Other (2002)

The class of simplicial complexes representing triangulations and subdivisions of
Lawrence polytopes is closed under Alexander duality. This gives a new geometric model for
oriented matroid duality.

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## Scholarly Works (8 results)

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Other (2002)

The class of simplicial complexes representing triangulations and subdivisions of
Lawrence polytopes is closed under Alexander duality. This gives a new geometric model for
oriented matroid duality.

The Hirsch conjecture was posed in 1957 in a question from Warren M. Hirsch to George Dantzig. It states that the graph of a d-dimensional polytope with n facets cannot have diameter greater than n−d. The number n of facets is the minimum number of closed half-spaces needed to form the polytope and the conjecture asserts that one can go from any vertex to any other vertex using at most n−d edges.
Despite being one of the most fundamental, basic and old problems in polytope theory, what we know is quite scarce. Most notably, no polynomial upper bound is known for the diameters that are conjectured to be linear. In contrast, very few polytopes are known where the bound n−d is attained. This paper collects known results and remarks both on the positive and on the negative side of the conjecture. Some proofs are included, but only those that we hope are accessible to a general mathematical audience without introducing too many technicalities.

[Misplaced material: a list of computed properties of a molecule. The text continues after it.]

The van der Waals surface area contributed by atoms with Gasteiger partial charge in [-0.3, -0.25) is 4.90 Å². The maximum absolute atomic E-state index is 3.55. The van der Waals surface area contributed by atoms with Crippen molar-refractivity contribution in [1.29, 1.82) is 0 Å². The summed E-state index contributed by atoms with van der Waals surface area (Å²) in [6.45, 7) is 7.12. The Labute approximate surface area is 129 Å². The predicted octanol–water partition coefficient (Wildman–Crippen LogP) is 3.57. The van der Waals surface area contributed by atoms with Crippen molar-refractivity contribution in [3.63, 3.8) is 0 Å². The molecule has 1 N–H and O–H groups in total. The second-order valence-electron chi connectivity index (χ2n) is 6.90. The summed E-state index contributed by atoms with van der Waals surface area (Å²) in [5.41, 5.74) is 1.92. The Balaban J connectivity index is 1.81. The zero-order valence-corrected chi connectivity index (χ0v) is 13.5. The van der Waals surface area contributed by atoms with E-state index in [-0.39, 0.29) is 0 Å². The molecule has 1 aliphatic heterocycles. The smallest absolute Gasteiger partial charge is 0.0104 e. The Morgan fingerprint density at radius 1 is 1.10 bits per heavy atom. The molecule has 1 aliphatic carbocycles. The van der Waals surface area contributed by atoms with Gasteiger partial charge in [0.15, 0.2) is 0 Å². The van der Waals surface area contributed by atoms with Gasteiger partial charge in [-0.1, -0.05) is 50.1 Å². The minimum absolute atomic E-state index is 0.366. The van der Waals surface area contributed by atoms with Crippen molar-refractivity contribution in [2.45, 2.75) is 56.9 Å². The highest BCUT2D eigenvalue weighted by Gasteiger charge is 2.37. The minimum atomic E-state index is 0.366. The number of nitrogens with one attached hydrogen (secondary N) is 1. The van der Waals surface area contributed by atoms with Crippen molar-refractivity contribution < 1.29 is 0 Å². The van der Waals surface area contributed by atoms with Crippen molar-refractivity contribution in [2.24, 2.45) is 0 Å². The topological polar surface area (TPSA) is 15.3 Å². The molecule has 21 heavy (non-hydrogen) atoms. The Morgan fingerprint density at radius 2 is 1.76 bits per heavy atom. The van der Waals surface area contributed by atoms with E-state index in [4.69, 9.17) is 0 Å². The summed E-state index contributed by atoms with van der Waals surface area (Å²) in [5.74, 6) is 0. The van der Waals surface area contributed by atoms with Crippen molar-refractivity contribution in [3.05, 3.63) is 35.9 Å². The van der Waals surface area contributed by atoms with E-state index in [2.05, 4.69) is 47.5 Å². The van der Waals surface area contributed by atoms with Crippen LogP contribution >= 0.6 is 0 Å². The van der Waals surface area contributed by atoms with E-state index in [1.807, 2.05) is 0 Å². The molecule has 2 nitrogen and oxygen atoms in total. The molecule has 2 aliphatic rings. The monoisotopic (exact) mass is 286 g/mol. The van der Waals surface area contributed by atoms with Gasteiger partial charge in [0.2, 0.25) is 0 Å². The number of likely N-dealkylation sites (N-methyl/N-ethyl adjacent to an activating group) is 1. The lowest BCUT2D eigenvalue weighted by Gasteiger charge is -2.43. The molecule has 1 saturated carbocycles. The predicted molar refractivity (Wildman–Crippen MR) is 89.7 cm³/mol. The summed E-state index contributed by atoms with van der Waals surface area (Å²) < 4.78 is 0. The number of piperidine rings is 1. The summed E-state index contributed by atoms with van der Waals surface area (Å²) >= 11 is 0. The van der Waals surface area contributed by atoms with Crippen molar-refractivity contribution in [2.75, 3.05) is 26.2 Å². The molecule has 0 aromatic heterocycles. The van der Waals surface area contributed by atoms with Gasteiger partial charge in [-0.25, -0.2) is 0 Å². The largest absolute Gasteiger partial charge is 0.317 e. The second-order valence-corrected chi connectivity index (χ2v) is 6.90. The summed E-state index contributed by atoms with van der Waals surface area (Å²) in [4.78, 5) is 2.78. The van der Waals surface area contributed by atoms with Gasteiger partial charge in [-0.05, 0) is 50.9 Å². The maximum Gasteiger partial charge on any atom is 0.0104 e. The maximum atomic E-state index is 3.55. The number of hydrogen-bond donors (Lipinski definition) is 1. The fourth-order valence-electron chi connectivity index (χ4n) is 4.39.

We show that, for points along the moment curve, the bar-and-joint rigidity matroid and the hyperconnectivity matroid coincide, and that both coincide with the \(C^{d-2}_{d-1}\)-cofactor rigidity of points along any (non-degenerate) conic in the plane. For hyperconnectivity in dimension two, having the points in the moment curve is no loss of generality. We also show that, restricted to bipartite graphs, the bar-and-joint rigidity matroid is freer than the hyperconnectivity matroid.

Mathematics Subject Classifications: 52C25, 52B40

Keywords: Rigidity, hyperconnectivity, moment curve, cofactor rigidity

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Faculty (2000)

A dissection of a convex d-polytope is a partition of the polytope into d-simplices
whose vertices are among the vertices of the polytope. Triangulations are dissections that
have the additional property that the set of all its simplices forms a simplicial complex.
The size of a dissection is the number of d-simplices it contains. This paper compares
triangulations of maximal size with dissections of maximal size. We also exhibit lower and
upper bounds for the size of dissections of a 3-polytope and analyze extremal size
triangulations for specific non-simplicial polytopes: prisms, antiprisms, Archimedean
solids, and combinatorial d-cubes.

Faculty (2007)

This paper discusses properties of the graphs of 2-way and 3-way transportation
polytopes, in particular, their possible numbers of vertices and their diameters. Our main
results include a quadratic bound on the diameter of axial 3-way transportation polytopes